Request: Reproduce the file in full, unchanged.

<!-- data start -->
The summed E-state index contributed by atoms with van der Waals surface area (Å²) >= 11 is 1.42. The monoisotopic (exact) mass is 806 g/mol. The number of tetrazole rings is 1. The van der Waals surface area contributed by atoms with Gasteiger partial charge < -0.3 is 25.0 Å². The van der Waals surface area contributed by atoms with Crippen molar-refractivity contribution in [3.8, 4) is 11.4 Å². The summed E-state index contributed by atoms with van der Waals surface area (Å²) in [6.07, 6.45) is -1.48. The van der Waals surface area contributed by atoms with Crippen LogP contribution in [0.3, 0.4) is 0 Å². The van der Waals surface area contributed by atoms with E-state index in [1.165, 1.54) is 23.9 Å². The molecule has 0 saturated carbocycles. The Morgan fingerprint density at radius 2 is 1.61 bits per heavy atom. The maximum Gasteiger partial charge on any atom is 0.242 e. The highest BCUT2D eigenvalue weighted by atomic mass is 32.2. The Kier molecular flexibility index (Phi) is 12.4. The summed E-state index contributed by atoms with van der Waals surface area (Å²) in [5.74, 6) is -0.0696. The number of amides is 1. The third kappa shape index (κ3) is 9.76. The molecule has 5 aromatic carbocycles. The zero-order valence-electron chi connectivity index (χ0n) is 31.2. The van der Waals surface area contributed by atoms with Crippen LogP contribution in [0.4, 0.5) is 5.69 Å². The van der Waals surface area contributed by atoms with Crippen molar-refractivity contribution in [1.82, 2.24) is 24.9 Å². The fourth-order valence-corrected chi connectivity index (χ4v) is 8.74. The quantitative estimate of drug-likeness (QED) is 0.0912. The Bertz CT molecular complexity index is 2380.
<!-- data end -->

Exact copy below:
The summed E-state index contributed by atoms with van der Waals surface area (Å²) >= 11 is 1.42. The monoisotopic (exact) mass is 806 g/mol. The number of tetrazole rings is 1. The van der Waals surface area contributed by atoms with Gasteiger partial charge < -0.3 is 25.0 Å². The van der Waals surface area contributed by atoms with Crippen molar-refractivity contribution in [3.8, 4) is 11.4 Å². The summed E-state index contributed by atoms with van der Waals surface area (Å²) in [6.07, 6.45) is -1.48. The van der Waals surface area contributed by atoms with Crippen LogP contribution in [0.3, 0.4) is 0 Å². The van der Waals surface area contributed by atoms with E-state index in [1.165, 1.54) is 23.9 Å². The molecule has 0 saturated carbocycles. The Morgan fingerprint density at radius 2 is 1.61 bits per heavy atom. The maximum Gasteiger partial charge on any atom is 0.242 e. The highest BCUT2D eigenvalue weighted by atomic mass is 32.2. The Kier molecular flexibility index (Phi) is 12.4. The summed E-state index contributed by atoms with van der Waals surface area (Å²) in [5.74, 6) is -0.0696. The number of amides is 1. The third kappa shape index (κ3) is 9.76. The molecule has 5 aromatic carbocycles. The zero-order valence-electron chi connectivity index (χ0n) is 31.2. The van der Waals surface area contributed by atoms with Crippen LogP contribution in [0.4, 0.5) is 5.69 Å². The van der Waals surface area contributed by atoms with Crippen molar-refractivity contribution in [1.82, 2.24) is 24.9 Å². The fourth-order valence-corrected chi connectivity index (χ4v) is 8.74. The quantitative estimate of drug-likeness (QED) is 0.0912. The Bertz CT molecular complexity index is 2380.